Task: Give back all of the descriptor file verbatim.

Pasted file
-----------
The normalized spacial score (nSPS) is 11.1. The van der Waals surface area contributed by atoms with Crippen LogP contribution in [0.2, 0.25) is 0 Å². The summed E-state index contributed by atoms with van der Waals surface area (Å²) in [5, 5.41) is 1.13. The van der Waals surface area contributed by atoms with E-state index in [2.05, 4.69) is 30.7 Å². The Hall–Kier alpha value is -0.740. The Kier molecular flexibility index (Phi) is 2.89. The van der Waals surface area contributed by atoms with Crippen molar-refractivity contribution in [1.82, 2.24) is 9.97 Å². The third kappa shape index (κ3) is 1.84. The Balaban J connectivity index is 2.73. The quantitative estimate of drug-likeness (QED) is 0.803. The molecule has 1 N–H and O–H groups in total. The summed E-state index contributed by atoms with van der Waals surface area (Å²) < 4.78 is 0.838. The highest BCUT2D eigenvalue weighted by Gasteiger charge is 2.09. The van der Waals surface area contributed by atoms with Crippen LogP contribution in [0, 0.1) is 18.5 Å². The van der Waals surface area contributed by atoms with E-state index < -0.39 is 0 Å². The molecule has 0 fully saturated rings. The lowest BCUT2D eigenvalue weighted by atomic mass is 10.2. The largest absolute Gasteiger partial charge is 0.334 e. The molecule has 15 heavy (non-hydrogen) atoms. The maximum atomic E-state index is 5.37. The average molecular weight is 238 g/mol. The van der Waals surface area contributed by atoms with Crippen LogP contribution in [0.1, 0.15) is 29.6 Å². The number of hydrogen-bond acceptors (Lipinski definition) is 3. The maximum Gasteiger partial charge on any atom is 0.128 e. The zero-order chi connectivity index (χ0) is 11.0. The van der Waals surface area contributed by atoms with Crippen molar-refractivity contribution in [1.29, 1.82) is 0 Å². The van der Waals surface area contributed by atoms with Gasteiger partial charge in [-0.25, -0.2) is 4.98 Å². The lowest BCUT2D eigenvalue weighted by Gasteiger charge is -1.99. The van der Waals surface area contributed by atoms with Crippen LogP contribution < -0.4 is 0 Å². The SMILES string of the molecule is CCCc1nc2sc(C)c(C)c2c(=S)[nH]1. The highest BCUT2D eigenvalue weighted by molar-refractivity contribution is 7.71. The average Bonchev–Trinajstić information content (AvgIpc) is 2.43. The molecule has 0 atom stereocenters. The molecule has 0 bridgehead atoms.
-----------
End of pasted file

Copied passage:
The normalized spacial score (nSPS) is 11.1. The van der Waals surface area contributed by atoms with Crippen LogP contribution in [0.2, 0.25) is 0 Å². The summed E-state index contributed by atoms with van der Waals surface area (Å²) in [5, 5.41) is 1.13. The van der Waals surface area contributed by atoms with E-state index in [2.05, 4.69) is 30.7 Å². The Hall–Kier alpha value is -0.740. The Kier molecular flexibility index (Phi) is 2.89. The van der Waals surface area contributed by atoms with Crippen molar-refractivity contribution in [1.82, 2.24) is 9.97 Å². The third kappa shape index (κ3) is 1.84. The Balaban J connectivity index is 2.73. The quantitative estimate of drug-likeness (QED) is 0.803. The molecule has 1 N–H and O–H groups in total. The summed E-state index contributed by atoms with van der Waals surface area (Å²) < 4.78 is 0.838. The highest BCUT2D eigenvalue weighted by Gasteiger charge is 2.09. The van der Waals surface area contributed by atoms with Crippen LogP contribution in [0, 0.1) is 18.5 Å². The van der Waals surface area contributed by atoms with E-state index < -0.39 is 0 Å². The molecule has 0 fully saturated rings. The lowest BCUT2D eigenvalue weighted by atomic mass is 10.2. The largest absolute Gasteiger partial charge is 0.334 e. The molecule has 15 heavy (non-hydrogen) atoms. The maximum atomic E-state index is 5.37. The average molecular weight is 238 g/mol. The van der Waals surface area contributed by atoms with Crippen LogP contribution in [0.1, 0.15) is 29.6 Å². The number of hydrogen-bond acceptors (Lipinski definition) is 3. The maximum Gasteiger partial charge on any atom is 0.128 e. The zero-order chi connectivity index (χ0) is 11.0. The van der Waals surface area contributed by atoms with Crippen molar-refractivity contribution in [1.29, 1.82) is 0 Å². The van der Waals surface area contributed by atoms with Gasteiger partial charge in [-0.25, -0.2) is 4.98 Å². The lowest BCUT2D eigenvalue weighted by Gasteiger charge is -1.99. The van der Waals surface area contributed by atoms with Crippen LogP contribution < -0.4 is 0 Å². The SMILES string of the molecule is CCCc1nc2sc(C)c(C)c2c(=S)[nH]1. The highest BCUT2D eigenvalue weighted by molar-refractivity contribution is 7.71. The average Bonchev–Trinajstić information content (AvgIpc) is 2.43. The molecule has 0 atom stereocenters. The molecule has 0 bridgehead atoms.